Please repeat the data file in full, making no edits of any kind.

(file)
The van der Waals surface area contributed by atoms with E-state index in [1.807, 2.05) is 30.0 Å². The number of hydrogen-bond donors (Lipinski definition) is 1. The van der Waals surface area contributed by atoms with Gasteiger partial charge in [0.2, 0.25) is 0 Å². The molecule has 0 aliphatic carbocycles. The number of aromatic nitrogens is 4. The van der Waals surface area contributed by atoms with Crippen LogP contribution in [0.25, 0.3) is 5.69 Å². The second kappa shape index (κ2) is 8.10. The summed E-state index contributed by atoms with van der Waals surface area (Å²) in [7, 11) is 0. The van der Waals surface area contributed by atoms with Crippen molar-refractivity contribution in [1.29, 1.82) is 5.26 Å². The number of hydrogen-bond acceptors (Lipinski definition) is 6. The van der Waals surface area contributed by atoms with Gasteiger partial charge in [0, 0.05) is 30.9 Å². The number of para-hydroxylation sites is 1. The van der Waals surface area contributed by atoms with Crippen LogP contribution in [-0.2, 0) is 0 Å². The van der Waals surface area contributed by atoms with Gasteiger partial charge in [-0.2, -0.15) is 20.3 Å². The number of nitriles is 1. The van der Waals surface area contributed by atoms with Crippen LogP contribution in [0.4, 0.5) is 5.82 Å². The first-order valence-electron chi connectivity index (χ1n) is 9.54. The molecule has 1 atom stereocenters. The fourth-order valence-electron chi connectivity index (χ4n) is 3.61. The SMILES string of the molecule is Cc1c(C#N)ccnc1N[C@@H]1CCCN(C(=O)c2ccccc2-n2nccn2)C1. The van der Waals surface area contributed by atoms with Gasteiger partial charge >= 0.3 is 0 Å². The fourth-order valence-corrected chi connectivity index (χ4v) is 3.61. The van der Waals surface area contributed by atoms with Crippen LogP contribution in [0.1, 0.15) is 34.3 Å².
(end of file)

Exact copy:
The van der Waals surface area contributed by atoms with E-state index in [1.807, 2.05) is 30.0 Å². The number of hydrogen-bond donors (Lipinski definition) is 1. The van der Waals surface area contributed by atoms with Gasteiger partial charge in [0.2, 0.25) is 0 Å². The molecule has 0 aliphatic carbocycles. The number of aromatic nitrogens is 4. The van der Waals surface area contributed by atoms with Crippen LogP contribution in [0.25, 0.3) is 5.69 Å². The second kappa shape index (κ2) is 8.10. The summed E-state index contributed by atoms with van der Waals surface area (Å²) in [7, 11) is 0. The van der Waals surface area contributed by atoms with Crippen molar-refractivity contribution in [1.29, 1.82) is 5.26 Å². The number of hydrogen-bond acceptors (Lipinski definition) is 6. The van der Waals surface area contributed by atoms with Gasteiger partial charge in [0, 0.05) is 30.9 Å². The number of para-hydroxylation sites is 1. The van der Waals surface area contributed by atoms with Crippen LogP contribution in [-0.2, 0) is 0 Å². The van der Waals surface area contributed by atoms with Gasteiger partial charge in [-0.2, -0.15) is 20.3 Å². The number of nitriles is 1. The van der Waals surface area contributed by atoms with Crippen LogP contribution in [0.4, 0.5) is 5.82 Å². The first-order valence-electron chi connectivity index (χ1n) is 9.54. The molecule has 1 atom stereocenters. The fourth-order valence-electron chi connectivity index (χ4n) is 3.61. The SMILES string of the molecule is Cc1c(C#N)ccnc1N[C@@H]1CCCN(C(=O)c2ccccc2-n2nccn2)C1. The van der Waals surface area contributed by atoms with Gasteiger partial charge >= 0.3 is 0 Å². The fourth-order valence-corrected chi connectivity index (χ4v) is 3.61. The van der Waals surface area contributed by atoms with Crippen LogP contribution in [0.1, 0.15) is 34.3 Å².